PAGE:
Perennial herb 10 cm - 1.2 m tall Leaves: opposite, stalkless, medium green, 3 - 16 cm long, 1 - 5 cm wide, more or less lance-shaped, three- to five-nerved, non-toothed, but with rough-bristly or prickly-hairy edges. The leaf shape changes along the stem, with the upper leaves being lance- to egg-shaped; the middle leaves being more narrow and grading toward elliptic; the lower leaves being more oblong, and much smaller than those above; and the lowest leaves reduced to scales. Inflorescence: of one to twenty-five, often stalkless, erect flowers clustered at the the stem apex, and often also in the axils of the upper one to six leaves, or additionally at the ends of short branches. The terminal inflorescence is normally subtended by two pairs of large, leaf-like bracts. Flowers: bluish with white markings, 3 - 4.5 cm long, radially symmetric, club-shaped, closed, and subtended by a pair of linear to inversely lance-shaped bracts. Sepals: five, but fused into a 0.8 - 1.4 cm long, hairless tube, then separating into 0.2 - 1.5 cm long, 0.8 - 6.4 mm wide, lance-shaped lobes with rough-bristly edges. Petals: five, but fused with longer, whitish membranes (plaits) between the erect, triangular to rounded, up to 3 mm long petal lobes, which often end in a short point. While the separate tip of the petal lobes is about 3 mm long, it is still typically surpassed by the 1 - 4 mm long, 2.5 - 7 mm wide, fairly erect, flat-topped, fringe-tipped plaits, which form most of the top of the flower. The petal tube is whitish at its base, but it becomes more colored with blue upwards (changing to blue-violet with age), and the nearly white alternating plaits are usually pale blue where they are fused to the petals. Stamens: five, attached to the inside of the petal tube, the filaments 0.8 - 1.2 cm long, with the anthers fused together. Pistil: with a single-chambered, superior ovary; a short, stout style; and a two-lobed stigma. There is a whorl of nectar glands present around the base of the ovary, though they are not attached to the fused petal tube base. Fruit: a single-chambered, two-valved, elliptic capsule containing numerous seeds. Stems: one to twenty, erect (occasionally somewhat decumbent), usually unbranched, and hairless or occasionally covered with short fuzzy hairs. Seeds: flattened, winged, and smooth.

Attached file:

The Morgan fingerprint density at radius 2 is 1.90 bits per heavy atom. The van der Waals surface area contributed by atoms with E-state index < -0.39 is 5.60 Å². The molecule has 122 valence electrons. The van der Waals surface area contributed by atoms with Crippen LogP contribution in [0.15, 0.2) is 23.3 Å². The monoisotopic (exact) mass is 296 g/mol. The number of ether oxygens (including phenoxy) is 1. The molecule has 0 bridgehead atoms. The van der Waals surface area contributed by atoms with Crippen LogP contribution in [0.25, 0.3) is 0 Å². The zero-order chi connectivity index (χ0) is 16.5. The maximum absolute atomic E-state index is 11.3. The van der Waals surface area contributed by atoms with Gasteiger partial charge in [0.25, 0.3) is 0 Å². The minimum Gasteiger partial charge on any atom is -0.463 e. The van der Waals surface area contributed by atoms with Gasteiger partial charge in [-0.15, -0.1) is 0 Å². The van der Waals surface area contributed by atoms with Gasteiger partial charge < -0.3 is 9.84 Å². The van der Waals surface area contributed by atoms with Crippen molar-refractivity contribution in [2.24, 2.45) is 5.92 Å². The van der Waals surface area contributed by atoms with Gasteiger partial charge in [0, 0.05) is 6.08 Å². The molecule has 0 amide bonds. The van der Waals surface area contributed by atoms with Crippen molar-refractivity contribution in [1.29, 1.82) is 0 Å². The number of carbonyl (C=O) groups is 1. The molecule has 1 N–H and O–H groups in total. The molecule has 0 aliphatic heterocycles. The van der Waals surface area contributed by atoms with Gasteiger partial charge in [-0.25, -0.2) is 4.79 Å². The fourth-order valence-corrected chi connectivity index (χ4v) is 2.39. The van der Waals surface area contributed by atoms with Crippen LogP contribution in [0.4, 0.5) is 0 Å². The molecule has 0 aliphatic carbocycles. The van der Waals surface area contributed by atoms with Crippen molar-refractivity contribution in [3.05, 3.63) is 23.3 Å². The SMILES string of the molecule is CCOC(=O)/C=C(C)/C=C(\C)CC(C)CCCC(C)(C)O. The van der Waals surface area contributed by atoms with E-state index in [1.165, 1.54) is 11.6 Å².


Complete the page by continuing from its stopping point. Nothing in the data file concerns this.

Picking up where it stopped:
Similar species: Gentiana andrewsii var. dakotica is very similar to the common, typical variety, G. andrewsii var. andrewsii, but that variety has less smaller petal lobes, with the free point scarcely even 1 mm long, and the stems are always completely hairless. Two other species of closed gentians in our area which may be confused with G. andrewsii var. dakotica include G. alba, which differs by having whitish flowers, and completely hairless leaf edges and sepal lobes; and G. saponaria, which has much narrower leaves (under 2 cm wide) with shorter, not long pointed tips, and the petal lobes are about as long as the fused plaits.
Flowering: mid-August to October
Habitat and ecology: Low, moist, open ground, but extremely rare in our area.
Occurence in the Chicago region: native
Notes: In our area, the two varieties of G. andrewsii are very similar. It is west of the Mississippi River where G. andrewsii var. dakotica becomes more easily distinguished (Pringle 1967). It appears the differentiation between the two varieties may be more a matter of geography rather than anything visibly observable from morphology.
Etymology: Gentiana is named after Gentius, king of Illyria, who supposedly discovered a medicinal value for the yellow gentian. Andrewsii is named after the English botanical artist Henry C. Andrews. Dakotica refers to the plant occurring in the western United States.